"Please Don't Talk To Anyone Else" - 01/10/14

  One of the most overused word in television news these days is "exclusive."  The Nashville tv news landscape is competitive and has been for decades.  Every news person worth his or her salt is eager to tell stories no one else knows about.  That's what it's all about, telling your viewers things they don't know but would be interested to hear.  Being first is the holy grail in journalism.  The root word of "news" is "new."  It's not as important as being right, but it's important. 

  In recent years, I've noticed something happening in Nashville news more and more.  Reporters at some television stations ask for interviews and then ask people like you not to speak to any other reporters who may call or stop by requesting comment.  I'm told there have even been instances where a reporter offers cash if you'll interview with them and tell everyone else no comment. 

  To me, that's wrong.  Journalism is a profession.  As a reporter, I'm searching for the truth and as many sides to the argument as I can identify.  I have never asked an interview subject not to speak with any of my colleagues.  After we talk, I synthesize the message they've shared with me, ask if I have an accurate understanding of thier position and then I thank them for speaking to me.  Not once have I ever said on the way out, please don't speak to anyone else.  Not once have I ever offered money in exchange for an interview.  I've had people ask.  I've had attorneys offer interviews with a client if I agree to steer clear of certain questions.  I always simply said thanks, but I can't agree to those terms.  It's intellectually dishonest.  It violates what I consider a sacred trust with my viewer.  I'm not for sale.  I'm your advocate.  I'm here to ask the questions you'd ask.

  I'm hearing so many examples of this kind of "reporting," I'm beginning to wonder if some news managers are encouraging or instructing their people to engage in this kind of newsgathering.  If that's happening, shame on both of you.  Shame on the news manager for violating what I consider a code of ethics.  And shame on any news reporter who bows to pressure to behave in this manner.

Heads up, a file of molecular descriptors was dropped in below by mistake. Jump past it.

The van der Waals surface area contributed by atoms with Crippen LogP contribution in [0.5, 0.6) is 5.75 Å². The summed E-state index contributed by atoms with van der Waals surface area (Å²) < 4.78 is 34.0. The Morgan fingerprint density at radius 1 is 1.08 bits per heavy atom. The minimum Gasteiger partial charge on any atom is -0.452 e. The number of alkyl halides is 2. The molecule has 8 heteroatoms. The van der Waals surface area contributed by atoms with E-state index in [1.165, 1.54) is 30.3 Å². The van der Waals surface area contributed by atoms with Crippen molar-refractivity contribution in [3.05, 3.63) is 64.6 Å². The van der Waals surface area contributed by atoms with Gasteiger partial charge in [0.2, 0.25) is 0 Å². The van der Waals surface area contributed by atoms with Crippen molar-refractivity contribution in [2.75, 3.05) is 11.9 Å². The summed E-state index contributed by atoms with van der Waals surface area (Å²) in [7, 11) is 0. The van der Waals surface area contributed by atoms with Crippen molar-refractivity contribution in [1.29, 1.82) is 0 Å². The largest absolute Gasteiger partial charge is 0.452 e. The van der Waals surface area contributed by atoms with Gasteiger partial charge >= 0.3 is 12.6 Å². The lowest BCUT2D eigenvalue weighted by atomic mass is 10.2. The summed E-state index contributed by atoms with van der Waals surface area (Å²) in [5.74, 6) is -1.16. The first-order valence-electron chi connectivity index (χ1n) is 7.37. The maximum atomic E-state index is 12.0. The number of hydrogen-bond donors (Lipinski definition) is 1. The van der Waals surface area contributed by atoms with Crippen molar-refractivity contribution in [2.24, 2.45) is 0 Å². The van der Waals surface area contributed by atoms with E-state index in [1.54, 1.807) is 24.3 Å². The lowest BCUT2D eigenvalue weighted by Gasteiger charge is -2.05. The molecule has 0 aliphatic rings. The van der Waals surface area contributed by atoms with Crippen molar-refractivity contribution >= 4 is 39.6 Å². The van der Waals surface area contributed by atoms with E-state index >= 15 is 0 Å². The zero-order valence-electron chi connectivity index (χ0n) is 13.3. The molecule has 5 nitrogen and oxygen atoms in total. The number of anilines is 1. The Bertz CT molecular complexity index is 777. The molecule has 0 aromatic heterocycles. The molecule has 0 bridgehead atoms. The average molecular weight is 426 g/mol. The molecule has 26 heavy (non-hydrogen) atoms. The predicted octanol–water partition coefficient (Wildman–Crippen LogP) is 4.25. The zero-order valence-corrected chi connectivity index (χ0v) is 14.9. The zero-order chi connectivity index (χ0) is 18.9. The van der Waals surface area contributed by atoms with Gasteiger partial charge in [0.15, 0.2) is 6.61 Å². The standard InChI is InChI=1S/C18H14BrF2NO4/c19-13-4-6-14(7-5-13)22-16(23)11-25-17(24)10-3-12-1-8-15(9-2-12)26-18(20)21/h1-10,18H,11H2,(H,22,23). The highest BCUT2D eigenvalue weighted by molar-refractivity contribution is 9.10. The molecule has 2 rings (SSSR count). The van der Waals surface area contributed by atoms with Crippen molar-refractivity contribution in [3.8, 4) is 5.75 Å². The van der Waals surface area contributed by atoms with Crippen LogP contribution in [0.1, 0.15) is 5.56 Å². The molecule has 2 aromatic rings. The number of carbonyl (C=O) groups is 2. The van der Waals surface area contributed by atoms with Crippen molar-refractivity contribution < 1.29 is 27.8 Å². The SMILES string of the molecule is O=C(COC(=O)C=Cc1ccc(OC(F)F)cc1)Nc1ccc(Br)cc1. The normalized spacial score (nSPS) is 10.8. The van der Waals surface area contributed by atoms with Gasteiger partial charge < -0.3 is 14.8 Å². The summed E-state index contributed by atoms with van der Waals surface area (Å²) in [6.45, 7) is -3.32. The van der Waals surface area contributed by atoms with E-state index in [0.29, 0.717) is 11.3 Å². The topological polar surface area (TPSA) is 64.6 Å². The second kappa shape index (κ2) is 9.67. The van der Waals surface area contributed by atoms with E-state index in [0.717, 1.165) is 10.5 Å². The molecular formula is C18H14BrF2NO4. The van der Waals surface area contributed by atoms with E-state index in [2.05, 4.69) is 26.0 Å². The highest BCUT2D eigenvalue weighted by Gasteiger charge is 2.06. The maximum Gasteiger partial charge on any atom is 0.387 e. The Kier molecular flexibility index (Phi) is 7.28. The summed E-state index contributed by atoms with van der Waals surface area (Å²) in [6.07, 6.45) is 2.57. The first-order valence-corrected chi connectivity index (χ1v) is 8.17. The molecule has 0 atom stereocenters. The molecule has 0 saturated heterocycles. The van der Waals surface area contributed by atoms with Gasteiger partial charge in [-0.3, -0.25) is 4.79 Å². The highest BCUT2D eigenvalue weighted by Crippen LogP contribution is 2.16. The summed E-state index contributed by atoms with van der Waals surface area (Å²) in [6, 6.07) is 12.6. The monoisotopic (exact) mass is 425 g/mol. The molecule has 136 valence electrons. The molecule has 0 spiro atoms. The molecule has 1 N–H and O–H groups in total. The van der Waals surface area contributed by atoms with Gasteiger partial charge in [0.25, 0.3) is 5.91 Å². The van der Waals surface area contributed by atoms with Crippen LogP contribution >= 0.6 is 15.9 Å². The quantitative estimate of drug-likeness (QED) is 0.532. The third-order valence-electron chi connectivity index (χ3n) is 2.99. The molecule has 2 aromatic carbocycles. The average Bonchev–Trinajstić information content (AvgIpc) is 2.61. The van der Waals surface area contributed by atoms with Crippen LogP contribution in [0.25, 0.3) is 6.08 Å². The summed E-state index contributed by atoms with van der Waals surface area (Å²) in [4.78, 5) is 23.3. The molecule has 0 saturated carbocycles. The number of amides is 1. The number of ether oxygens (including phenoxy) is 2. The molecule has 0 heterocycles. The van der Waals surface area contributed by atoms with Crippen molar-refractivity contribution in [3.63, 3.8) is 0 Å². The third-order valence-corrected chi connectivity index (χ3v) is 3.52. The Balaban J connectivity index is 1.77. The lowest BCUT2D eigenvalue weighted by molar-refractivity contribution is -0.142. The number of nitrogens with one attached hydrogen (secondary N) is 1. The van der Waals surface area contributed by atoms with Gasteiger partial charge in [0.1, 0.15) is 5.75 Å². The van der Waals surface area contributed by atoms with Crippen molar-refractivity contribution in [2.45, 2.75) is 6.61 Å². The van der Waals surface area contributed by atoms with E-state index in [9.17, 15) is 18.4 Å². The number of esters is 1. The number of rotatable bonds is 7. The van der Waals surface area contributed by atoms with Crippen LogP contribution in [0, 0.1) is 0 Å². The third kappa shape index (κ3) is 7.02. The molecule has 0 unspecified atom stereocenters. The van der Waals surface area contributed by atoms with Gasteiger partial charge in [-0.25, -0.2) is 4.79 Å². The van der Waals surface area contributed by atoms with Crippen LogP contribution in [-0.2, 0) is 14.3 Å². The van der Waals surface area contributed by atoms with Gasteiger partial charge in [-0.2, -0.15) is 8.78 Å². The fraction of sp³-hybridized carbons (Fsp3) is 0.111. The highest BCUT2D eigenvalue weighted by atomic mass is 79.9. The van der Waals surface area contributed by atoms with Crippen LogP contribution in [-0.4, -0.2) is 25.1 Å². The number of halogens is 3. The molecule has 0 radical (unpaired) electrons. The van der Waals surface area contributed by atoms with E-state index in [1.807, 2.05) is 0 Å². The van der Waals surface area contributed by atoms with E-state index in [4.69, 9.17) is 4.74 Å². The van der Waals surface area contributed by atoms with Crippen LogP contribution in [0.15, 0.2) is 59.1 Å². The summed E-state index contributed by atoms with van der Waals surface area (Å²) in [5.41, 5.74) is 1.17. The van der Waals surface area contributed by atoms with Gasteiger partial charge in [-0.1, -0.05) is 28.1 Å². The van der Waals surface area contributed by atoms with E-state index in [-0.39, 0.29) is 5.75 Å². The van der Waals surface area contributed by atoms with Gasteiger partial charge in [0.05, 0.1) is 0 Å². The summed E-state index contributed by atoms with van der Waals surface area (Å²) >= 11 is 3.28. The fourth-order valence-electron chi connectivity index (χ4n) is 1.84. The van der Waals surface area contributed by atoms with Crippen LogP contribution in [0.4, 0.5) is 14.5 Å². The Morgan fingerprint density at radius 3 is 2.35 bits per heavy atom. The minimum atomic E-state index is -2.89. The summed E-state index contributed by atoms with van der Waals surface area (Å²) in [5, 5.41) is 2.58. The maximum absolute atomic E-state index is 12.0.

I don't say it's exclusive unless I know for sure this is a story you won't see anywhere else.  I have asked interview subjects to let me know if they interview with anyone else so I won't say "exclusive."  That's fair.  I respect my competitors.  I've always believed if I do everything I can think of to collect information, pictures, interviews I'll end of no worse than even with you at the end of the day.  I've made a career of putting my witts and work ethic against my competitors. 

  I consider this an honorable profession.  Anyone who engages in the practices I just described needs to check themselves, remember what business they're in and the position of trust they occupy.  I've been at this a long time.  My viewers come first.  It's not about me.  It's about you.  Telling you the truth to the best of my ability is what I promise.  It's all I'm selling.  And no matter how journalism changes, the truth and professional integrity never goes out of style.

 

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Last Update on December 18, 2014 08:09 GMT

FAT BIKES

SHERIDAN, Wyo. (AP) -- Cold and snowy? To some it's perfect bike weather. A new style of bike is gaining traction for winter use -- it's the so-called fat bike first developed in Alaska. The bike gets its name from the 4-inch wide tires that can get a grip in snow or sand. The tires are about twice as wide as those on a conventional mountain bike. Jeff Stine is the co-owner of Backcountry Bike and Mountain Works in Sheridan, Wyoming. He tells the Sheridan Press a fat bike buyer can get two sets of wheels, for summer or winter use. But a winter bike could give your wallet a chill. Prices start at about $1,500.

WREATH THIEF

WESTERLY, R.I. (AP) -- The wreath thief has been busted. Police in Westerly, Rhode Island, report Christa Bradley turned herself in after a home security video was posted on Facebook. Police Chief Ed St. Clair says the video shows a woman walking up to Mary Sullivan's front door and walking off with her homemade wreath. The Westerly Sun reports Bradley is now charged with larceny under $1,500 and is due in court in about a month.

PISTOL PACKING HANDBAGS

TACOMA, Wash. (AP) -- Paula Summers has the purse -- for ladies who are packing. She's a Washington state private eye and found it difficult to carry a gun. Summers did some research and found a number of purses designed to carry concealed pistols. But she felt there had to be a better way to market them. So, she's created gun-packers.com -- "for women who pack heat." Her handbags range from $45 to just under a-grand. But there's more to carrying a gun than the right handbag. Summers tells The News Tribune potential gun-owners need to be trained and licensed according to their local laws.

MOOSE FRIENDS

GWINN, Mich. (AP) -- Sunshine and Jumper have some human buddies. Sunshine and Jumper are male moose in Michigan's Upper Peninsula. Food is short, so some people pals have been putting out healthy snacks, like alfalfa, apples and carrots for the moose. The animals have become regulars at an area cabin. The cabin owner asked not to be named by the Grand Rapids Press, so no one will come around to bother the moose. Their human buddies say the moose now eat out of their hands.

 
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